The earliest known surviving figurative sculpture is the star exhibit of the British Museum’s new show on religious beliefs, Living with Gods. Borrowed for the exhibition from Ulm Museum in Germany, the Lion Man is a recently redated Ice Age artifact. Once thought to be 32,000 years old, the lion-headed statue is now believed to have been carved 40,000 years ago in the Hohlenstein-Stadel cave in Germany’s Swabian Alps.
Discovered in 1939 as a heap of 200 fragments, the figure was first reconstructed 30 years later to resemble a standing bear or big cat, but with a human head. Additional shards were incorporated in 1989 when researchers realized its lion form. More recent excavations led to the discovery of almost a thousand more fragments, the largest of which has also been integrated into the sculpture.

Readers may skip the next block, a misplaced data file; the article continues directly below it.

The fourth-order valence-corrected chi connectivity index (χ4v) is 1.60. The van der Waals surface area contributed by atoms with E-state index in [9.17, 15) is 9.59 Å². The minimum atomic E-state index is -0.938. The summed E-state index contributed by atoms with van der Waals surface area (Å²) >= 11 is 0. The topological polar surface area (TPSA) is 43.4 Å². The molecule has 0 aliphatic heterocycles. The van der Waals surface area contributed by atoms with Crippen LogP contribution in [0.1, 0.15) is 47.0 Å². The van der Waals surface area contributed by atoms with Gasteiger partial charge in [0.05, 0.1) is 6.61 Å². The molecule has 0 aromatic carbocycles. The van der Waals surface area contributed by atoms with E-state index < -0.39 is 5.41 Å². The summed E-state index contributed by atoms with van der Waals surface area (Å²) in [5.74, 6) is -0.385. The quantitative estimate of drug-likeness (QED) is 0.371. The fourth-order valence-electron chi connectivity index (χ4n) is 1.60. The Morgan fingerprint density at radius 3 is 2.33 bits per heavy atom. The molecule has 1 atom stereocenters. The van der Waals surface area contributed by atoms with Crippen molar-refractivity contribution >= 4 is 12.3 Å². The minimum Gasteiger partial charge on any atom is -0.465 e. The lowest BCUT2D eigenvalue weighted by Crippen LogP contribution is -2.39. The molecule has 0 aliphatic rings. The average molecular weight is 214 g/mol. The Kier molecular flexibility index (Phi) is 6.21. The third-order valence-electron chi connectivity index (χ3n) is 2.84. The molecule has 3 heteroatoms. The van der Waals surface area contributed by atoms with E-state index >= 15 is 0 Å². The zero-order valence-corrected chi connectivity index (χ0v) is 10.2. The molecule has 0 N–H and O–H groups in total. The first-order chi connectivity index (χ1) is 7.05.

Around 160 objects in total will be on the show, with three-quarters coming from the British Museum’s own collection. There will be no exhibition catalog, although the museum is publishing a small book in December. No further venues have yet been arranged, although the exhibition (without the Lion Man) may be shown elsewhere.
Meanwhile, another show, Imaging the Divine: Art and the Rise of World Religions, is at the Ashmolean Museum in Oxford (until 18 February 2018).